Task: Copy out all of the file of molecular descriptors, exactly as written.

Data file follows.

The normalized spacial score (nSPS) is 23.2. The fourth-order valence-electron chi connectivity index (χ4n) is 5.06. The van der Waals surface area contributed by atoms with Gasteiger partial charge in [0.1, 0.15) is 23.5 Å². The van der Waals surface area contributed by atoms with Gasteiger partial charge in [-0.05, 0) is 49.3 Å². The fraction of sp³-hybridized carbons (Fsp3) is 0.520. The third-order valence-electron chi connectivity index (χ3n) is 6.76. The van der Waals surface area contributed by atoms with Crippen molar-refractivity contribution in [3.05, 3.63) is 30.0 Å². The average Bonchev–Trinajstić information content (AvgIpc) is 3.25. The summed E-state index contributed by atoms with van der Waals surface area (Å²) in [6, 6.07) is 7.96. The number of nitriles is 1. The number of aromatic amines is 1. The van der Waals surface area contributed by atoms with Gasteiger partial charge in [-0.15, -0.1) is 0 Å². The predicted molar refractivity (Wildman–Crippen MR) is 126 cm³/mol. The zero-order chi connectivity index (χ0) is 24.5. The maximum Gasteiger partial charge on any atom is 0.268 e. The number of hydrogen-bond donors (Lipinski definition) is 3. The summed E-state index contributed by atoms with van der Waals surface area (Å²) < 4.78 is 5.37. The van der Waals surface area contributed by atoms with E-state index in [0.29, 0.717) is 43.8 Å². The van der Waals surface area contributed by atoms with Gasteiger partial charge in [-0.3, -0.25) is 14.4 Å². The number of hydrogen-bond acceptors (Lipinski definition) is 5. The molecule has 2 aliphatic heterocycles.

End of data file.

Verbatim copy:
The normalized spacial score (nSPS) is 23.2. The fourth-order valence-electron chi connectivity index (χ4n) is 5.06. The van der Waals surface area contributed by atoms with Gasteiger partial charge in [0.1, 0.15) is 23.5 Å². The van der Waals surface area contributed by atoms with Gasteiger partial charge in [-0.05, 0) is 49.3 Å². The fraction of sp³-hybridized carbons (Fsp3) is 0.520. The third-order valence-electron chi connectivity index (χ3n) is 6.76. The van der Waals surface area contributed by atoms with Crippen molar-refractivity contribution in [3.05, 3.63) is 30.0 Å². The average Bonchev–Trinajstić information content (AvgIpc) is 3.25. The summed E-state index contributed by atoms with van der Waals surface area (Å²) in [6, 6.07) is 7.96. The number of nitriles is 1. The number of aromatic amines is 1. The van der Waals surface area contributed by atoms with Gasteiger partial charge in [-0.15, -0.1) is 0 Å². The predicted molar refractivity (Wildman–Crippen MR) is 126 cm³/mol. The zero-order chi connectivity index (χ0) is 24.5. The maximum Gasteiger partial charge on any atom is 0.268 e. The number of hydrogen-bond donors (Lipinski definition) is 3. The summed E-state index contributed by atoms with van der Waals surface area (Å²) < 4.78 is 5.37. The van der Waals surface area contributed by atoms with E-state index in [0.29, 0.717) is 43.8 Å². The van der Waals surface area contributed by atoms with Gasteiger partial charge in [-0.3, -0.25) is 14.4 Å². The number of hydrogen-bond acceptors (Lipinski definition) is 5. The molecule has 2 aliphatic heterocycles.